I’ve been back to Cyprus Well, that unfailing spring, several times since the centenary-year residency (sometimes alone, sometimes with Anne-Marie), writing weeks/fortnights, following up research into Charles’s papers at Exeter University’s Special Collections. And we were back for Anne-Marie’s 2018 Causley Festival talk on her “coastal” work in progress that would take her from Cornwall to, among other locations, the Western Isles, Martha’s Vineyard, Maine, Nova Scotia, Cork, Wexford, Swansea, Felixstowe and Orkney (Charles, according to his letters and postcards, never made the long promised journey to his friend George Mackay Brown’s St. Magnus Festival there!)
Researching Charles’s papers in the Exeter University Library Special Collections. (📷Anne-Marie Fyfe)
But coming back to this special source again has me reconsider what makes Cyprus Well such an inspiring place. Can’t speak for Anne-Marie, writing in the spacious main bedroom upstairs with the wider panorama of the valley, on her latest project – though we walked our familiar walks together, across the Tamar into Devon and back by Polson, down Ridgegrove Hill and back by Ridgegrove Lane or the new bridge to Newport, and endless winding walks through the town‘s quiet night-streets. And we explored Fowey, Gribbin Head, Menabilly, Dozmary Pool, Jamaica Inn, the Cheeswring and Port Isaac again (our daughter handled the publicity for both Fisherman’s Friends film-releases so Port Isaac’s firmly on the family’s go-to list!)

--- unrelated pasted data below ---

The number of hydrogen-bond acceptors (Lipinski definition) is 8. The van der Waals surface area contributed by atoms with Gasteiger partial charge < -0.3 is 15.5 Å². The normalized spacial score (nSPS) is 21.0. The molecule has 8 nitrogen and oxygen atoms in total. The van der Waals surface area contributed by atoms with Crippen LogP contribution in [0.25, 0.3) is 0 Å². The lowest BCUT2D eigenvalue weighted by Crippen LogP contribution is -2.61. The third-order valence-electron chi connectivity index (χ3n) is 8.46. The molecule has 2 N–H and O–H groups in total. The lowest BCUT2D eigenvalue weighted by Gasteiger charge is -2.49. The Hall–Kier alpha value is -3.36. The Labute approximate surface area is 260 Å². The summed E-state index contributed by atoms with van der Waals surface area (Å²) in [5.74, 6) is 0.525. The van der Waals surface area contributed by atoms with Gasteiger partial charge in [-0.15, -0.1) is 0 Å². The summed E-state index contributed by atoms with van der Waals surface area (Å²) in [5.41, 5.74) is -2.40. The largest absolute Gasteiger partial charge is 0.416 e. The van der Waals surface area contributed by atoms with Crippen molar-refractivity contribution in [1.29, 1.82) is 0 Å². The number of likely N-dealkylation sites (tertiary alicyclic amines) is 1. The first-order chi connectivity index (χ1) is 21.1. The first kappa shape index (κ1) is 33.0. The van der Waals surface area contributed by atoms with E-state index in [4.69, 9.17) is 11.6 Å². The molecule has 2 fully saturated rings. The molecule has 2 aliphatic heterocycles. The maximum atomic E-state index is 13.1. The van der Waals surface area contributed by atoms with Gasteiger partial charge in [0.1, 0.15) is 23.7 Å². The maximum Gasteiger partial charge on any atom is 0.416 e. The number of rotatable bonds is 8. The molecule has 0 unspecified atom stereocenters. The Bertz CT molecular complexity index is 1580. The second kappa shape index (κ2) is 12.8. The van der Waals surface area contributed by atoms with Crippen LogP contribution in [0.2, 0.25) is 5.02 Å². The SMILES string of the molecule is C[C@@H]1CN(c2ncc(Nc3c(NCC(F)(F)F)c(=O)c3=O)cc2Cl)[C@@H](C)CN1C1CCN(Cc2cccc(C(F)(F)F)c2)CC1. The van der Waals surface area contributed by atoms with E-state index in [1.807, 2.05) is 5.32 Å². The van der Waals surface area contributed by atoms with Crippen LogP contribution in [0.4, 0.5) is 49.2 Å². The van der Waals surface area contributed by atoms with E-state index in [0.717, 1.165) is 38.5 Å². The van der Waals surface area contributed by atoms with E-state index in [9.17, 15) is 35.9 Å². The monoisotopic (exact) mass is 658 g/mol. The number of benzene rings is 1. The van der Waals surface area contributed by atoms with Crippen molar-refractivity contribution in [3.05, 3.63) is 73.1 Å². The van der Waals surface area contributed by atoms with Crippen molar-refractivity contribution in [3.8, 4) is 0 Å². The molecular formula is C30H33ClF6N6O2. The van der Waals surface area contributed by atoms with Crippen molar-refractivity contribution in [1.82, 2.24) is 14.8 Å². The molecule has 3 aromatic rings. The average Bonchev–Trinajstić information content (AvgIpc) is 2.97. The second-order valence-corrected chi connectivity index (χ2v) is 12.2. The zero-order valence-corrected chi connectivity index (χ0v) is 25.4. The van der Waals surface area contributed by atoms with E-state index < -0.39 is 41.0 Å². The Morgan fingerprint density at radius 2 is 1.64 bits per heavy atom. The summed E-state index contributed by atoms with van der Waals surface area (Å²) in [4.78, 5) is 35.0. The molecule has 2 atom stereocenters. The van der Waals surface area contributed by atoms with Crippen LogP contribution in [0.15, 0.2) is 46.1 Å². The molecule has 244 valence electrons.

Inspirations, for me, over the past fortnight have been: discovering new gems in Charles’s diaries (in the Exeter Special Collections) including a pasted-in newspaper cutting of a Louis MacNeice wartime poem and notes about his shipmates reading MacNeice, and about films they saw in Gibraltar (I’ve blogged previously about MacNeice and Charles’s Irish influences here); re-experiencing the power of “a poet’s place” (see Musing on Poetry and Place, another of my Causley Trust blogs); working again in the study with Charles’s piano, his LPs and his sheet music, the room where I wrote, and with others, made, so much music, in the spring and summer of 2017 (no, there isn’t a link – the story of Charles Celtic/jazz/dance-band influences that we’ve told many times in performance isn’t, yet, published).
And, of course, the business of being among the objects and artefacts that inspired, or simply surrounded, a fellow-poet of my father’s generation (which I explored in Possession: A Poet’s Things), was part of the inspiration for the poetry collection I’ve written since, partly on Achill Island in County Mayo, partly in Texas and North Carolina on long sojourns there, and back home in Chiswick, West London.